There is synergism between high-intensity, low-frequency ultrasound and streptokinase but not with eptifibatide, heparin, and aspirin. Differential effects on fresh and aged blood clots. An in vitro study

A. Wyshelesky, Z. Iakobishvili, I. Matz, G. Golovchiner, M. Vaturi, R. J. Siegel, Y. Birnbaum

Research output: Contribution to journalArticlepeer-review

Abstract

Objective: Ultrasound is emerging as a promising modality for recanalization of acutely thrombosed blood vessels, especially when associated with fibrinolytics. We assessed the efficacy of ultrasound combined with saline, heparin, eptifibatide, aspirin, and streptokinase in disruption of fresh as well as aged human blood clots, using an in vitro model. Methods: Blood clots from five donors, 2-4 or 48 hours old, were cut into 250-400 mg slices and immersed for 1, 15, or 30 min in 10 ml saline containing either heparin, eptifibatide, aspirin, streptokinase, or saline alone. Clots were then randomized to 10 s of 20 kHz ultrasound or immersion alone. After treatment, the percentage difference in weight was calculated. Results: Immersion of fresh clots without ultrasound in eptifibatide and heparin resulted in significantly more clot lysis than immersion in saline, aspirin, and streptokinase. Immersion of aged thrombi without ultrasound in heparin, eptifibatide, and aspirin had no additive effect over immersion in saline. Ultrasound enhanced clot disruption in all five solutions, in each immersion time and both in fresh and aged clots. Heparin and aspirin had no additive effect, compared with saline, on ultrasound disruption of both fresh and aged clots, whereas eptifibatide was less effective than saline. In contrast, streptokinase greatly enhanced disruption of both fresh (P=.004) and aged (P < .001) thrombi by ultrasound. The combinations of ultrasound with saline, heparin, eptifibatide, and aspirin were less effective on aged than fresh thrombi, whereas the combination of ultrasound with streptokinase was equally effective on fresh and aged thrombi. Conclusions: Using a simple in vitro model, we found that the combination of streptokinase and low-frequency ultrasound had a synergistic effect on disruption of both fresh and aged blood clots. Further studies are needed to assess the role of heparin and antiplatelet agents in augmenting clot disruption by ultrasound in in vivo models of acute and subacute thrombosis.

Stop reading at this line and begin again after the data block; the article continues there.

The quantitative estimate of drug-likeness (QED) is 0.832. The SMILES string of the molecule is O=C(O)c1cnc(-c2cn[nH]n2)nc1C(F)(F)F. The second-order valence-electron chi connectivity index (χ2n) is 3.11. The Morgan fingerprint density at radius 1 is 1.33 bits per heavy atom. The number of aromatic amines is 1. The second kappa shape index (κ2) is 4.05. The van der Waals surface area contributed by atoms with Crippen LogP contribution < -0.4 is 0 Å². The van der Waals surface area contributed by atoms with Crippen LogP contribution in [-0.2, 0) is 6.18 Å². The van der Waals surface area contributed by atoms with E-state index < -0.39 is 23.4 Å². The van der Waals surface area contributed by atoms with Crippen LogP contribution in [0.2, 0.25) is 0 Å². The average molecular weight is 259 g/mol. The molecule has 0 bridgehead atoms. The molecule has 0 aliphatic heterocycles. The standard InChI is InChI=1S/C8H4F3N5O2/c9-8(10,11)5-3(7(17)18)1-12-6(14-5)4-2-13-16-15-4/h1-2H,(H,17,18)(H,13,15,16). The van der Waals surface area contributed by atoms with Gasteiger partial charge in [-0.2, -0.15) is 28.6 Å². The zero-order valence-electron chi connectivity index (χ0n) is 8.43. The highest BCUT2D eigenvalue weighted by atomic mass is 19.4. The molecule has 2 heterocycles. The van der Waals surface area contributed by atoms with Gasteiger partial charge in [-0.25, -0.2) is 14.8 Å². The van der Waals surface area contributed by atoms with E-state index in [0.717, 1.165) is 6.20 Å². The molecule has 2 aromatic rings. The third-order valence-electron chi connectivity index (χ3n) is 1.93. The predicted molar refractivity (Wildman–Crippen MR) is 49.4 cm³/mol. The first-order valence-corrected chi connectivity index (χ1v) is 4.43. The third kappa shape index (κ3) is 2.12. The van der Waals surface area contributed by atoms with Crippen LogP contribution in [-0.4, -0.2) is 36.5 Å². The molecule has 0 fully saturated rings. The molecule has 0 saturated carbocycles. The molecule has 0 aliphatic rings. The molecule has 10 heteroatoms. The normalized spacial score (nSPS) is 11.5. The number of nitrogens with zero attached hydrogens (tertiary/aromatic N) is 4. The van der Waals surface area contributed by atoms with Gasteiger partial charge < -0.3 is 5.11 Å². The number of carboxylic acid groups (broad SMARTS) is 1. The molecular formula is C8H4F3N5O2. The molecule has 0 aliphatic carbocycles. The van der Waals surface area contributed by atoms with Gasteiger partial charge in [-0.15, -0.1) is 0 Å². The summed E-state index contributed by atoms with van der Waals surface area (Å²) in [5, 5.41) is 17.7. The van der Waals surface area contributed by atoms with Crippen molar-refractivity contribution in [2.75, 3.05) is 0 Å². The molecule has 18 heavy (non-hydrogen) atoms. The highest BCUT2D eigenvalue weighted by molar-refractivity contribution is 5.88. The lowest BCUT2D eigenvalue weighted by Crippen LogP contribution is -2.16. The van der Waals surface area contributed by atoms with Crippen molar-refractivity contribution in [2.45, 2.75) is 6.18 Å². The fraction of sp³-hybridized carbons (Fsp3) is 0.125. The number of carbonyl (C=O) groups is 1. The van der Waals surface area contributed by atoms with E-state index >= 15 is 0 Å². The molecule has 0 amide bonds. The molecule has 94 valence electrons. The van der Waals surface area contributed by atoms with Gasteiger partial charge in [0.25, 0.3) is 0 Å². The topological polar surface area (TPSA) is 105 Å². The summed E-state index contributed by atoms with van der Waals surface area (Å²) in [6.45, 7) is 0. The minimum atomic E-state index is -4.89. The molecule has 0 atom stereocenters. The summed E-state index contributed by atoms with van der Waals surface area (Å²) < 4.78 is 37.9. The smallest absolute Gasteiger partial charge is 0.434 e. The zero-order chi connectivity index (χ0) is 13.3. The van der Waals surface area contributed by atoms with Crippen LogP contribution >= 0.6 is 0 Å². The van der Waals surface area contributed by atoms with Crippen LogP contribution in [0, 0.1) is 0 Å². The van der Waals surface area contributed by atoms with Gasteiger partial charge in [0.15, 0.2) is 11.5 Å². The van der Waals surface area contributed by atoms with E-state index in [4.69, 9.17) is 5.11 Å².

Original languageEnglish
Pages (from-to)337-344
Number of pages8
JournalThrombosis Research
Volume103
Issue number4
DOIs
StatePublished - 15 Aug 2001
Externally publishedYes

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